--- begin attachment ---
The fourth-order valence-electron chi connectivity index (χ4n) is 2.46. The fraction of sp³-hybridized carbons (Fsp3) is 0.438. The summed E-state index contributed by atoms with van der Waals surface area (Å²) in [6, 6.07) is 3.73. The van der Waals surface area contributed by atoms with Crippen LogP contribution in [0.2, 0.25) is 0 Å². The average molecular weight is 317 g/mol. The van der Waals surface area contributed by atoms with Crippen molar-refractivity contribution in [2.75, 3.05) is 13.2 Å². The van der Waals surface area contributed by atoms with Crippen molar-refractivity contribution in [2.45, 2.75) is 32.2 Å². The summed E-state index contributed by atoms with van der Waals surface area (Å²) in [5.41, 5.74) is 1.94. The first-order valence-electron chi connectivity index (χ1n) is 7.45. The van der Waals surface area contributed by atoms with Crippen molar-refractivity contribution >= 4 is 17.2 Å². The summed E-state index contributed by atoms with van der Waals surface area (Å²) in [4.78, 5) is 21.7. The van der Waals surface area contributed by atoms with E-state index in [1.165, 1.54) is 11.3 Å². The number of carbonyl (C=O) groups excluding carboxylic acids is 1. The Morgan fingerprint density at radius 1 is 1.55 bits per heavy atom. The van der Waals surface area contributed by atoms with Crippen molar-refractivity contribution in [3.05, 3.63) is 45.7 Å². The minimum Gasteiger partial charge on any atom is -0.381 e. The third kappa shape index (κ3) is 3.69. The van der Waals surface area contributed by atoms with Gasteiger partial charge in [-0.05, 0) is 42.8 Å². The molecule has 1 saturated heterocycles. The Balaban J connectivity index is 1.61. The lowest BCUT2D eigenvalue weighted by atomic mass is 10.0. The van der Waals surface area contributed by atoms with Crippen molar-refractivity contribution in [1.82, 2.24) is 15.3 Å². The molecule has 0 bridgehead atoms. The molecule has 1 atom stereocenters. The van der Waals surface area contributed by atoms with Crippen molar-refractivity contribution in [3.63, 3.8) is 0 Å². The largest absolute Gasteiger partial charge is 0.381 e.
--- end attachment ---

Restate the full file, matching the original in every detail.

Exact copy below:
The fourth-order valence-electron chi connectivity index (χ4n) is 2.46. The fraction of sp³-hybridized carbons (Fsp3) is 0.438. The summed E-state index contributed by atoms with van der Waals surface area (Å²) in [6, 6.07) is 3.73. The van der Waals surface area contributed by atoms with Crippen LogP contribution in [0.2, 0.25) is 0 Å². The average molecular weight is 317 g/mol. The van der Waals surface area contributed by atoms with Crippen molar-refractivity contribution in [2.75, 3.05) is 13.2 Å². The van der Waals surface area contributed by atoms with Crippen molar-refractivity contribution in [2.45, 2.75) is 32.2 Å². The summed E-state index contributed by atoms with van der Waals surface area (Å²) in [5.41, 5.74) is 1.94. The first-order valence-electron chi connectivity index (χ1n) is 7.45. The van der Waals surface area contributed by atoms with Crippen molar-refractivity contribution >= 4 is 17.2 Å². The summed E-state index contributed by atoms with van der Waals surface area (Å²) in [4.78, 5) is 21.7. The van der Waals surface area contributed by atoms with E-state index in [1.165, 1.54) is 11.3 Å². The number of carbonyl (C=O) groups excluding carboxylic acids is 1. The Morgan fingerprint density at radius 1 is 1.55 bits per heavy atom. The van der Waals surface area contributed by atoms with Crippen molar-refractivity contribution in [3.05, 3.63) is 45.7 Å². The minimum Gasteiger partial charge on any atom is -0.381 e. The third kappa shape index (κ3) is 3.69. The van der Waals surface area contributed by atoms with Gasteiger partial charge in [-0.05, 0) is 42.8 Å². The molecule has 1 saturated heterocycles. The Balaban J connectivity index is 1.61. The lowest BCUT2D eigenvalue weighted by atomic mass is 10.0. The van der Waals surface area contributed by atoms with Crippen molar-refractivity contribution in [1.82, 2.24) is 15.3 Å². The molecule has 0 bridgehead atoms. The molecule has 1 atom stereocenters. The van der Waals surface area contributed by atoms with Crippen molar-refractivity contribution in [3.63, 3.8) is 0 Å². The largest absolute Gasteiger partial charge is 0.381 e.